Halo 3 PC hands-on preview – believe in Master Chief
Another classic Halo game comes to PC, as The Master Chief Collection remasters the first entry to ever appear on the Xbox 360.
The Halo franchise has been in a strange place over the last few years, despite its undoubted pedigree. Original creators Bungie moved onto the divisive Destiny franchise, while 343 Industries failed to capture the magic of the franchise in the only release of this console generation: Halo 5.
There was also the much-maligned Master Chief Collection though, which was first released on Xbox One in 2014 and was such a technical disaster it took years to fix. That’s part of why it’s been taking so long for it to appear on PC, with Microsoft releasing each of the remasters separately, in chronological order. Halo 2 was back in May and now, with the release of Halo 3, the original trilogy is complete.
Despite being a 13-year-old game, Halo 3 still holds up remarkably well. The three core pillars of shooting, melee, and grenades feel just as tight and balanced as they always did, even with the inclusion of new equipment such as the dome shield.
Halo 3 originally marked the series’ debut on Xbox 360, and as such feels like Bungie hitting another gear. Enemies feel more reactive, like Brutes that charge when their armour has been destroyed. There’s also an excellent selection of weaponry, including the gravity hammer. Everything has its place in the game’s arsenal, and while the familiar burst of the battle rifle remains as fun to unleash as ever, none of the weapons feel anything less than useful.
Part of that is undoubtedly down to the game’s combat sandboxes that allow protagonist Master Chief to run rings around enemies one minute and be pushed into a retreat the next, as reinforcements surge into the area. There’s a unique rhythm to Halo’s combat that just can’t be found anywhere else, the intangible feeling of hitting a headshot without needing to aim down sights or leaping into the air to hurl a perfectly-timed plasma grenade.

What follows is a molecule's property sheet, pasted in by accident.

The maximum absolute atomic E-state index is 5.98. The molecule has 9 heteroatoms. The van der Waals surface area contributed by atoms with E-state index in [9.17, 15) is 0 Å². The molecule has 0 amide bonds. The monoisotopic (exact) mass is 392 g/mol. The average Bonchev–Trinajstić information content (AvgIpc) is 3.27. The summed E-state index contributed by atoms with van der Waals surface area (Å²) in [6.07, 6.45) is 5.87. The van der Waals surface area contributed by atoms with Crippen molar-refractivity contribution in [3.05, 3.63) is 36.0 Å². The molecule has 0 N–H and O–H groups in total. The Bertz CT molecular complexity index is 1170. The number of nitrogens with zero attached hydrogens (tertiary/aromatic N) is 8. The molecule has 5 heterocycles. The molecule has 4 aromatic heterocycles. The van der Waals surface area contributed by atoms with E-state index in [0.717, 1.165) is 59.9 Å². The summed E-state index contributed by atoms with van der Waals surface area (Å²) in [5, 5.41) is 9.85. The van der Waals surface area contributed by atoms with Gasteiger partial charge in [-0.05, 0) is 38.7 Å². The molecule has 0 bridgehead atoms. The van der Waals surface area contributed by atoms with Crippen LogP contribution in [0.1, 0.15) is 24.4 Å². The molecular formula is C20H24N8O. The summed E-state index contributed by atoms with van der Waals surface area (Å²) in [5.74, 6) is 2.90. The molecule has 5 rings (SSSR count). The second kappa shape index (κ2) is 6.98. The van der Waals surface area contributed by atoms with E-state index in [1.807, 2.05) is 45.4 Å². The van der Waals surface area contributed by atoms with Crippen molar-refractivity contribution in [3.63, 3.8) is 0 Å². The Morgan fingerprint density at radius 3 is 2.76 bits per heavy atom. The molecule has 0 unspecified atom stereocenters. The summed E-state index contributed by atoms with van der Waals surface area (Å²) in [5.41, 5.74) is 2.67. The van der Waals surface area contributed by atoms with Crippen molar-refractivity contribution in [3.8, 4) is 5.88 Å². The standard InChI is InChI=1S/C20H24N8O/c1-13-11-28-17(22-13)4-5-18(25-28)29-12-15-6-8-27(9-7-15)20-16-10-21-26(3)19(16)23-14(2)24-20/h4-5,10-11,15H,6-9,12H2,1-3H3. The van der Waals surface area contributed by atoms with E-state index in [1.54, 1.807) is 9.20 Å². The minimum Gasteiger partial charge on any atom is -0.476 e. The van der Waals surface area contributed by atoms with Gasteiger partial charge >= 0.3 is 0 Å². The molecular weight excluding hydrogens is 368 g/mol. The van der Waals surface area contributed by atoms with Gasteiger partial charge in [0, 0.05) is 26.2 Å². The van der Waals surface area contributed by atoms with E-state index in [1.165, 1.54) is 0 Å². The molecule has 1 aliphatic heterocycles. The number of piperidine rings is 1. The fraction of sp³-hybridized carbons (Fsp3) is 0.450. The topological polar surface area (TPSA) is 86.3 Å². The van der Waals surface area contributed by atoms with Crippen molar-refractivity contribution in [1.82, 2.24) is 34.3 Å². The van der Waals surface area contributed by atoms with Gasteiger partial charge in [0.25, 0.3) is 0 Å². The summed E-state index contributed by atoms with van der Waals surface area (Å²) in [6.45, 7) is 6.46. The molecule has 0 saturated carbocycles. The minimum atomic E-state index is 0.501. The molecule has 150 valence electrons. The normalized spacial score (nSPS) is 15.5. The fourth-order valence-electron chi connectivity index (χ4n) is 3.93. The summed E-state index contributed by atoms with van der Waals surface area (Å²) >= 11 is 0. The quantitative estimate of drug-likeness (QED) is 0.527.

All of these moments work perfectly in the game’s PC port, including everything from the Chief’s floaty jump to bashing grunts with the butt of a rifle. Multiple graphical options include an FOV slider, 4K, and 60fps support, as well as full gamepad support and the option for keyboard and mouse.
Custom key bindings also work well, allowing you to tailor every input. Having weapon switching on the ‘1’ key is a little cumbersome on the default setup, so being able to move it anywhere else is very welcome.
It’s also worth noting that while the game certainly wouldn’t pass for anything released in this console generation (largely thanks to some strangely nostalgic animations and the occasional muddy texture), it still looks a darn sight better than it did in 2007.
The opening rainforest area offers fog and the occasional particles drifting in the wind, while the majority of textures look much better in 4K, highlighting details it would have been easy to miss back in 2007.
While multiplayer was enabled during the preview we weren’t able to find a match (due to a minuscule player base prior to the game’s launch), but with all 24 maps included, plus the Master Chief Collection’s progression system, this is undoubtedly a robust package – although after the collection’s past issues, it’s best to take a wait and see approach if multiplayer is your primary interest.
However, for single-player fans (or teams looking to play co-op online) Halo 3’s campaign remains one of the greats. From vanquishing multiple Scarabs in a single fight to the desperate Warthog escape, it’s all here and more than enough to have you start looking forward to Halo Infinite with even greater optimism.
Price: £29.99 (as part of Halo: The Master Chief Collection)
Publisher: Xbox Game Studios
Developer: 343 Industries, Ruffian Games, and Saber Interactive
Release Date: 14th July 2020
Age Rating: 16
By Lloyd Coombes
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